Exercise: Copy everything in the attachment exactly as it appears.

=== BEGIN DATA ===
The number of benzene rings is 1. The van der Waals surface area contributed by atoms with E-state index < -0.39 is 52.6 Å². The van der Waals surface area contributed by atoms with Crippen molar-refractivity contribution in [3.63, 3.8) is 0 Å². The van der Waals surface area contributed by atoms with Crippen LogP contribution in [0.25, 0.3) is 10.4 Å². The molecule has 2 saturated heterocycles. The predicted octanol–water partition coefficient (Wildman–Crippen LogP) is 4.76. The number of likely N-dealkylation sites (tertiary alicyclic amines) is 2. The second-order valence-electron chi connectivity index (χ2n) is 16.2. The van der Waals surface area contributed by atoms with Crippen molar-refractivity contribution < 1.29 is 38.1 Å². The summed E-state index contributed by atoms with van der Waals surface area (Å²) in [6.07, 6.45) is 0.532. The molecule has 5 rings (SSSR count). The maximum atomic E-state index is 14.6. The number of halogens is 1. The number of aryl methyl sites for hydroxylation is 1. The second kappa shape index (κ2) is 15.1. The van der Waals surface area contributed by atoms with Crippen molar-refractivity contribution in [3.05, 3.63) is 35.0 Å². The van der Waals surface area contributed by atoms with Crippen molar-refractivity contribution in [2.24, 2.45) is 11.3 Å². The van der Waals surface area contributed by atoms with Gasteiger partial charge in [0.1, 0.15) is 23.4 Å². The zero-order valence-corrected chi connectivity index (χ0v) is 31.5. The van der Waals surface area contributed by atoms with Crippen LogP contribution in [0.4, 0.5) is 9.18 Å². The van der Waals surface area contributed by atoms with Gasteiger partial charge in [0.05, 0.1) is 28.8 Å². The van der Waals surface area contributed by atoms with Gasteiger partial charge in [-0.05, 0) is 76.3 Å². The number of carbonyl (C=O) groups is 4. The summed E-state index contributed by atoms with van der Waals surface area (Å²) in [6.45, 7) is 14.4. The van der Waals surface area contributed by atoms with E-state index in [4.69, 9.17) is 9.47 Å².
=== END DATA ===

The number of benzene rings is 1. The van der Waals surface area contributed by atoms with E-state index < -0.39 is 52.6 Å². The van der Waals surface area contributed by atoms with Crippen molar-refractivity contribution in [3.63, 3.8) is 0 Å². The van der Waals surface area contributed by atoms with Crippen LogP contribution in [0.25, 0.3) is 10.4 Å². The molecule has 2 saturated heterocycles. The predicted octanol–water partition coefficient (Wildman–Crippen LogP) is 4.76. The number of likely N-dealkylation sites (tertiary alicyclic amines) is 2. The second-order valence-electron chi connectivity index (χ2n) is 16.2. The van der Waals surface area contributed by atoms with Crippen molar-refractivity contribution < 1.29 is 38.1 Å². The summed E-state index contributed by atoms with van der Waals surface area (Å²) in [6.07, 6.45) is 0.532. The molecule has 5 rings (SSSR count). The maximum atomic E-state index is 14.6. The number of halogens is 1. The number of aryl methyl sites for hydroxylation is 1. The second kappa shape index (κ2) is 15.1. The van der Waals surface area contributed by atoms with Crippen molar-refractivity contribution in [3.05, 3.63) is 35.0 Å². The van der Waals surface area contributed by atoms with Crippen molar-refractivity contribution in [2.24, 2.45) is 11.3 Å². The van der Waals surface area contributed by atoms with Gasteiger partial charge in [0.1, 0.15) is 23.4 Å². The zero-order valence-corrected chi connectivity index (χ0v) is 31.5. The van der Waals surface area contributed by atoms with Crippen LogP contribution in [0.4, 0.5) is 9.18 Å². The van der Waals surface area contributed by atoms with Gasteiger partial charge in [0.05, 0.1) is 28.8 Å². The van der Waals surface area contributed by atoms with Gasteiger partial charge in [-0.05, 0) is 76.3 Å². The number of carbonyl (C=O) groups is 4. The summed E-state index contributed by atoms with van der Waals surface area (Å²) in [6.45, 7) is 14.4. The van der Waals surface area contributed by atoms with E-state index in [4.69, 9.17) is 9.47 Å².